Table of Contents
Journal of Blood Transfusion
Volume 2014 (2014), Article ID 412105, 6 pages
http://dx.doi.org/10.1155/2014/412105
Research Article

Screening Donated Blood for Transfusion Transmitted Infections by Serology along with NAT and Response Rate to Notification of Reactive Results: An Indian Experience

Department of Transfusion Medicine, All India Institute of Medical Sciences, New Delhi 110029, India

Received 13 August 2014; Revised 15 September 2014; Accepted 28 October 2014; Published 16 November 2014

Academic Editor: Silvano Wendel

Copyright © 2014 Rahul Chaurasia et al. This is an open access article distributed under the Creative Commons Attribution License, which permits unrestricted use, distribution, and reproduction in any medium, provided the original work is properly cited.

Abstract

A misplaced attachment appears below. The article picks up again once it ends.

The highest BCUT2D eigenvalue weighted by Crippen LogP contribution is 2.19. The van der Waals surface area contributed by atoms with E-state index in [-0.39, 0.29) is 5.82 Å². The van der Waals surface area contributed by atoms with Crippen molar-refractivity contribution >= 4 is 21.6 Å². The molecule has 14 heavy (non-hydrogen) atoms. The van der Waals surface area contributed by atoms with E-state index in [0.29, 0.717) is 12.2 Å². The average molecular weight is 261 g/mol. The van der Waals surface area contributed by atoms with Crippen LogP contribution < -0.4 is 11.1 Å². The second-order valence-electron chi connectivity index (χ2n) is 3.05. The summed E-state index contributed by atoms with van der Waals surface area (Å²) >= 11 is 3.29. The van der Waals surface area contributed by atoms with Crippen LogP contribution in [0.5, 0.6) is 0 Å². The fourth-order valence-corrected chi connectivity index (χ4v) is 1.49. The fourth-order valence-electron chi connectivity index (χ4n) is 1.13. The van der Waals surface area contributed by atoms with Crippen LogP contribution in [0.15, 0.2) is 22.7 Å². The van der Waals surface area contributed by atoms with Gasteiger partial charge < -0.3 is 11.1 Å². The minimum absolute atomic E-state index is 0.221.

Background. Transfusion safety begins with healthy donors. A fundamental part of preventing transfusion transmitted infections (TTIs) is to notify and counsel reactive donors. Donor notification and counselling protect the health of the donor and prevent secondary transmission of infectious diseases. Methods. 113,014 donations were screened for TTIs, namely, HIV, HBV, HCV, and syphilis, by serology and nucleic acid testing. All reactive donors were retested (wherever possible) and notified of their status by telephone or letter. All initial reactive screens were followed over six months. Results. We evaluated 2,838 (2.51%) cases with reactive screening test results (1.38% HBV, 0.54% HCV, 0.27% HIV, and 0.32% syphilis). Only 23.3% of donors (662) responded to notification. The response among voluntary donors was better as compared to the replacement donors (43.6% versus 21.2%). Only 373 (56.3%) responsive donors followed their first attendance at referral specialties. Over six months, only 176 of 662 (26.6%) reactive donors received treatment. Conclusion. Our study shed light on the importance of proper donor counselling and notification of TTI status to all reactive donors who opt to receive this information. There is also an urgent need to formulate the nationally acceptable guidelines for notification and follow-up of reactive donors.